Creek Cleanup More Complicated Than Planned
Administrator says silt buildup under bridges is too high for equipment to get under.
A project to desilt Hatfield Creek may cost more than township officials originally thought as the high level of silt underneath two bridges would prevent township-owned machinery from completing the work.
"We didn't anticipate the silt buildup to be as high as it is and our equipment can't fit under there," Township Administrator Victor Canning told township committee members on Nov. 27.
The township started the first phase of the project in the summer, which included desilting and debris removal near Parkway and Walnut Drives, under which the bridges are located. In the second phase, silt and debris were to be removed from a 500-foot stretch of the stream between Rennes Street and Cambray Road. Once the Rockaway River (also included in a debris removal project) and Hatfield Creek streams in the township are free of debris and silt, water can flow properly and backup, which leads to flooding, would be mitigated.
Canning said a majority of the work on the 500-foot section of stream has been completed. Interim Township Engineer Mark Mantyla is now trying to get cost estimates for completing the work near the bridges.
"We may have to come back to you and change the dynamics of what we said," Canning told committee members.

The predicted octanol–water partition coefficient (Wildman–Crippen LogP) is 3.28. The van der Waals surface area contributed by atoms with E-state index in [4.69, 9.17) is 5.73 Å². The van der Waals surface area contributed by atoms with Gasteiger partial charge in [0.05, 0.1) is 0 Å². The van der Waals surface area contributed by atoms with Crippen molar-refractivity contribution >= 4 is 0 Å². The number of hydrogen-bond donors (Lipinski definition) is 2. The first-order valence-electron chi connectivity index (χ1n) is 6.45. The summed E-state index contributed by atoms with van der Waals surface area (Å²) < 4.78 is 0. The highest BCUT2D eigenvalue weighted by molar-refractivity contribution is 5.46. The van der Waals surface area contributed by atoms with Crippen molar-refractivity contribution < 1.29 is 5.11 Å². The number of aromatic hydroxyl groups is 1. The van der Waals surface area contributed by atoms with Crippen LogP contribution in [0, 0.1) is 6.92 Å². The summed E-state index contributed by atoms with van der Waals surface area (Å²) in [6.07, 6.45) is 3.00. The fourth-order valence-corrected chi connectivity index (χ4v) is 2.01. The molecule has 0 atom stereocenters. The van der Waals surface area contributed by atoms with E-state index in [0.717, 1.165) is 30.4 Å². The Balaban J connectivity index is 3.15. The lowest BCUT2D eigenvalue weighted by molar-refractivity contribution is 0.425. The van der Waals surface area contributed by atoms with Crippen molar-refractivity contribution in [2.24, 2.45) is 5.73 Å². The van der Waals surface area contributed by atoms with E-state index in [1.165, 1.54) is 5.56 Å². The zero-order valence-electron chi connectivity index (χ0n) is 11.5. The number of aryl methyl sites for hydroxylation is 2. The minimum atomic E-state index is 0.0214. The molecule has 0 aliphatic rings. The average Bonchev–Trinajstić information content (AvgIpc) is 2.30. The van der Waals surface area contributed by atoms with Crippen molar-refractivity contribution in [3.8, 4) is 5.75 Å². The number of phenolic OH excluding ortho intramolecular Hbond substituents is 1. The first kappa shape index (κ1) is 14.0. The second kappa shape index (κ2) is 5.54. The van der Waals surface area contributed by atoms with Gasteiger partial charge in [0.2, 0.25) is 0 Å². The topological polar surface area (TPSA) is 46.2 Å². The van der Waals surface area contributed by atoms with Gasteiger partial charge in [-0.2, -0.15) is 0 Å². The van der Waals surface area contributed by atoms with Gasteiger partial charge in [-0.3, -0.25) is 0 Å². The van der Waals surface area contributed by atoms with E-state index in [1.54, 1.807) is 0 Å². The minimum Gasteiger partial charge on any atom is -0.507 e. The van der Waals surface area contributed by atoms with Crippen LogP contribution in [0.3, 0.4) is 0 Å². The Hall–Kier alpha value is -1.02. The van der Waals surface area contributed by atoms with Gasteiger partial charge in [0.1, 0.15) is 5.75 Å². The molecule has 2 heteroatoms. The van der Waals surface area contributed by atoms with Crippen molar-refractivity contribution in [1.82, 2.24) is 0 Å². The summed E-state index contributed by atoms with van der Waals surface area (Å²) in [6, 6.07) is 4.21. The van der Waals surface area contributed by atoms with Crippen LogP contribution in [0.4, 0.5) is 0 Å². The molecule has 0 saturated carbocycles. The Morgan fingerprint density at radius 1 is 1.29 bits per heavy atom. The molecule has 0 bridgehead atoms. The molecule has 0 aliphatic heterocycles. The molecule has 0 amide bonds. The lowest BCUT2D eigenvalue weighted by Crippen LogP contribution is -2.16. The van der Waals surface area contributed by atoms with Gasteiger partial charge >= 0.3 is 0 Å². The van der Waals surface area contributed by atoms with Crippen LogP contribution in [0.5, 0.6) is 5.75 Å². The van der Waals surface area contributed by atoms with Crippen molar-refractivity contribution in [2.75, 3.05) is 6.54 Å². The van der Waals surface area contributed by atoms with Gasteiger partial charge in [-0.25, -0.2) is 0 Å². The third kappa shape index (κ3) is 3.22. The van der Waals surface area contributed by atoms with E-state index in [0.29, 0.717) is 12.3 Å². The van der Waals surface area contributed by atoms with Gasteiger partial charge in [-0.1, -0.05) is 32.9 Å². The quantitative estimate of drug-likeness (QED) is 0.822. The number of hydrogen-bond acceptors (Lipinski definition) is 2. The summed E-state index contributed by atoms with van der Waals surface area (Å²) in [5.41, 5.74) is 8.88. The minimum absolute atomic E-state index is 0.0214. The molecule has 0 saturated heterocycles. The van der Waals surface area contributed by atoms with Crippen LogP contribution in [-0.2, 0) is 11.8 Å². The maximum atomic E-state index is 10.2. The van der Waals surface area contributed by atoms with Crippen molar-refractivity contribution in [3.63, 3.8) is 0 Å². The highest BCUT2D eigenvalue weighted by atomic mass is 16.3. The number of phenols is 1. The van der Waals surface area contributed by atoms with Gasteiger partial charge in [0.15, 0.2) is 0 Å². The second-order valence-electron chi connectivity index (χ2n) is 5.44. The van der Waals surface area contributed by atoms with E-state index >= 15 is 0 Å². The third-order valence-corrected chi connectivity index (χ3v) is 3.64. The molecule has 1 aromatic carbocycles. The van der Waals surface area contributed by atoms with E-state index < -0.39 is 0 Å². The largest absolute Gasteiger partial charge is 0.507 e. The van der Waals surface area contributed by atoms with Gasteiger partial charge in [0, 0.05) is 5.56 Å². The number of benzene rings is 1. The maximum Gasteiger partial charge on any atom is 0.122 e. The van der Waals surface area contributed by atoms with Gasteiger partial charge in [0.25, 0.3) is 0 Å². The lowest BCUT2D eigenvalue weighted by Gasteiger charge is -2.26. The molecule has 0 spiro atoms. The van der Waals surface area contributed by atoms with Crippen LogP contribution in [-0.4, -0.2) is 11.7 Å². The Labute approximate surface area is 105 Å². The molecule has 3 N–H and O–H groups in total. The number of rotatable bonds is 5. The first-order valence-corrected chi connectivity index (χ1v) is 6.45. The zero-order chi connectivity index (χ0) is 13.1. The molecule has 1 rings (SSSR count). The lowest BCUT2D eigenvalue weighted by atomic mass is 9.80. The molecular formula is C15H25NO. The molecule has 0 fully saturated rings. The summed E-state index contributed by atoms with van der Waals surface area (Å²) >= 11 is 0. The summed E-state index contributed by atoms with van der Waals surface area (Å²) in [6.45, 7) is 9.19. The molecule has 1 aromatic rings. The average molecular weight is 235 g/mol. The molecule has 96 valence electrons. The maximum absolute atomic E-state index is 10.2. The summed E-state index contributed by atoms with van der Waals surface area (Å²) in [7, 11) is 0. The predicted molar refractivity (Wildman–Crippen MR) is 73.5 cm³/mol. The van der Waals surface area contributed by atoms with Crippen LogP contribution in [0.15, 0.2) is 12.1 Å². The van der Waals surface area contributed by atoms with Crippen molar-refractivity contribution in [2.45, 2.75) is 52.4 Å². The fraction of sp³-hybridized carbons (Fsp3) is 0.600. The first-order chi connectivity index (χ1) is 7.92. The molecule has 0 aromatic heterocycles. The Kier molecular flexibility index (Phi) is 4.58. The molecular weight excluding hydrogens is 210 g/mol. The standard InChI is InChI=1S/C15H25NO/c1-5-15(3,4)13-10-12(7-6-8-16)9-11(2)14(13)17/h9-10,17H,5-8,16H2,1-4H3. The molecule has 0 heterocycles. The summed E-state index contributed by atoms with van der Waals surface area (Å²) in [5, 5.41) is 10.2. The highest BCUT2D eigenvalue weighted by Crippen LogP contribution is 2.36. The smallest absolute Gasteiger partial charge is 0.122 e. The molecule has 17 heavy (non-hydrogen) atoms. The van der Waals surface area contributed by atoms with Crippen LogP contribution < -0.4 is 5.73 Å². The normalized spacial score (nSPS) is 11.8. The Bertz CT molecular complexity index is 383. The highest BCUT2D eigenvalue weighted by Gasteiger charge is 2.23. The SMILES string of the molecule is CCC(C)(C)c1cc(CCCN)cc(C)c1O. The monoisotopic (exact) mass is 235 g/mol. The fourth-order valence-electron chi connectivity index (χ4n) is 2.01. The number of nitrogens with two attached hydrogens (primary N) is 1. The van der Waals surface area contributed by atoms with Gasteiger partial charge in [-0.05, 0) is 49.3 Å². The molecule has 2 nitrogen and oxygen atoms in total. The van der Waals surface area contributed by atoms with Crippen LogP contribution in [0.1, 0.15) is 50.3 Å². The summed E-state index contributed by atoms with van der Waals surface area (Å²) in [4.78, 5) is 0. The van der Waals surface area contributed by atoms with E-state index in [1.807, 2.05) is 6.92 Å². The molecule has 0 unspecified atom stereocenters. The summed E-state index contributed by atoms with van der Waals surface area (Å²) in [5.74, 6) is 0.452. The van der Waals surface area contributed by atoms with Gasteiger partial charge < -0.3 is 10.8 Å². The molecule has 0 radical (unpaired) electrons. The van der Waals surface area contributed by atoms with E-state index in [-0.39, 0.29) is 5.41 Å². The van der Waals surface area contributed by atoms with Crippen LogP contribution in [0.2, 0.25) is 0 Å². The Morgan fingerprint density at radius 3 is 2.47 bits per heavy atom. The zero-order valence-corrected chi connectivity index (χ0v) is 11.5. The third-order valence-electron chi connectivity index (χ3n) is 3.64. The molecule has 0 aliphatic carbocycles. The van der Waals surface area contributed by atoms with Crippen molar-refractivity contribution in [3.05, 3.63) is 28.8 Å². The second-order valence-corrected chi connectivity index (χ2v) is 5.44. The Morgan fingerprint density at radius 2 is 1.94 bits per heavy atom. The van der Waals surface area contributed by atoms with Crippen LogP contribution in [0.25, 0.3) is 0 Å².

The initial cost for desilting the 500-foot section was about $30,000. But that projection was based on the township's Department of Public Works (DPW) being able to do the desilting work under the bridges with the township's own equipment. Mantyla wrote Canning an email prior to the meeting explaining that the DPW employees were unable to complete the work and a new cost will be associated.
"It is difficult to provide a cost estimate based on the volume of silt to be removed because much of it is beneath the bridge which will require hand work and/or special techniques to remove it," Mantyla wrote. "Based on costs for previous stream cleaning work I would estimate that this work would not exceed a cost of $20,000."
Canning emphasized to the committee that the work can likely not get done with machinery.
"It's going to come down to physical man and woman power to dig that out," he said.
Committeeman Don Kostka questioned the new information relating to the project.
"How did we miss what needed to be done under the bridge to begin with?"
Canning said this was a question he hoped to get answered as well and will report back to the committee.